Wales Loses Out In Battle For Domain Name

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There has been a four-year battle between the Cayman Islands and Wales, in which both countries were fighting to secure the rights to the internet domain name ‘.cym’.

The United Nations decided to give the island populated by sixty-thousand people the suffix ‘.cym’ on the basis that the tiny island is recognised as a state, while Wales is part of Britain, which made matters worse for Welsh nationalists.

The Welsh fall under the ‘.uk’ suffix, as it is a part of the United Kingdom, though there have also been movements by Scotland and England to create the ‘.sco’ and ‘.eng’ suffixes respectively. Not only that, there have been movements to begin city domains, such as ‘.london’, and ‘.roma’.

The Caymans already have a suffix, ‘.ky’, to use in its web addresses, though that was not enough to prevent the Caribbean state taking the ‘.cym’ suffix.

To date, in attempt to secure the ‘.cym’ suffix, it has cost Wales £113,00 for the bid, which includes a £20,000 grant from the Welsh Assembly Government.

Sion Jobbins, of dotCym, stated that the group will be appealing for suggestions of alternatives to ‘.cym’. Some suggestions have included ‘.gwalia’, in tribute to the “old romantic” name for Wales, and ‘.wales’, but Mr Jobbins admitted it would be “a bit odd” to use an English word to promote Welsh culture and its language.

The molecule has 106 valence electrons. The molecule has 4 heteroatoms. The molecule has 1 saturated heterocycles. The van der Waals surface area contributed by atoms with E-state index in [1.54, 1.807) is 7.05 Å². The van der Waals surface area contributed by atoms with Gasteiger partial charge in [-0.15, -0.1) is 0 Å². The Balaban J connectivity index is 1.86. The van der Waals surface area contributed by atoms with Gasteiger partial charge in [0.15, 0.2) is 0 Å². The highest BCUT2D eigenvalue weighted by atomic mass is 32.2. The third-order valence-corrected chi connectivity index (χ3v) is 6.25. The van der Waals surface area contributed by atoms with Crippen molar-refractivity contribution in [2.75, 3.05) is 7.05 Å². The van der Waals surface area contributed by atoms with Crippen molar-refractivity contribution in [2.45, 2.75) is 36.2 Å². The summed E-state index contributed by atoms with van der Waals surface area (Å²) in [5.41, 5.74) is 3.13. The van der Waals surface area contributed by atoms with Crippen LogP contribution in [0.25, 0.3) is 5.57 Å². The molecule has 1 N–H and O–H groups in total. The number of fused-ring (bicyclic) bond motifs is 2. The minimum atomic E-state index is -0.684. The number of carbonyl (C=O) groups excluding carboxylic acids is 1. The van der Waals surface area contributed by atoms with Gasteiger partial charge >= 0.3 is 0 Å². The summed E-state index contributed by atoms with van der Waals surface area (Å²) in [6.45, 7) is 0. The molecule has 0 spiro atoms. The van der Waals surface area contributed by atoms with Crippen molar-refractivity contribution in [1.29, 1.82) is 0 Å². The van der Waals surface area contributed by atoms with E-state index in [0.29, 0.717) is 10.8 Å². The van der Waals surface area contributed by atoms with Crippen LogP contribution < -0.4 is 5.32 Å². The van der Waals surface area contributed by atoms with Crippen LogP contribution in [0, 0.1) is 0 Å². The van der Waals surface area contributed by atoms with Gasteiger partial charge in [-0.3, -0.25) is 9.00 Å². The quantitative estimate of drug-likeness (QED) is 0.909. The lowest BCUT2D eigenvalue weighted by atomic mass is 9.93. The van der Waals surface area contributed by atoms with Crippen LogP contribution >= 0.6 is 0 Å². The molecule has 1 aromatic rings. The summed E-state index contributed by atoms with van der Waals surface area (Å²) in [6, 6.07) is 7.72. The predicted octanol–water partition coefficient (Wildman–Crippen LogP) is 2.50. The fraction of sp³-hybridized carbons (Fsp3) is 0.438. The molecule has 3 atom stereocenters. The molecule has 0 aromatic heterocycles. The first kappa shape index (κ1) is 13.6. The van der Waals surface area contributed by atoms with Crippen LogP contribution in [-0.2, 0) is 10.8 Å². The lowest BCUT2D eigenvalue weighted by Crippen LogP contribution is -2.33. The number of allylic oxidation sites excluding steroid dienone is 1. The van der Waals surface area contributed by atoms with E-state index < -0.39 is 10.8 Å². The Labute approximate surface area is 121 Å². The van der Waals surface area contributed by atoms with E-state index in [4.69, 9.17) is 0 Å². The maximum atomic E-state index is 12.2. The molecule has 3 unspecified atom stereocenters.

He added: “We would have liked to get ‘. cym’ … bur I would be quite happy with another name. The important thing is the bid itself isn’t in jeopardy.” He added, “It looks increasingly likely that Icann will open the application process in 2011 so we need to decide on the Welsh domain by the end of this year.”

A post on dotCYM, a website campaigning for a Welsh cultural and linguistic domain, states that they “will choose a new top-level domain to represent the community. We need one which fulfils the criteria under which the application will be submitted to ICANN, who control names on the Internet.”.

Haydn Blackey, of the University of Glamorgan, who lectures about the internet instited that “It’s easier for nations recognised by the United Nations to secure these domains, rather than nations, like Wales, which are part of larger countries. For Wales to make its own claim (for a domain) makes it’s more complex.”

Other suggestions have been for ‘.cymru’ and ‘.cal’ (for Cymru Wales).

Though, Wales is not the only country to fall fowl of ICANN rules. Earlier this year, Bulgaria had its bid for ‘.бг’, the Cyrillic version of ‘.bg’,denied on the grounds that it looks too similar to the Brazilian’s suffix, which is ‘.br’.


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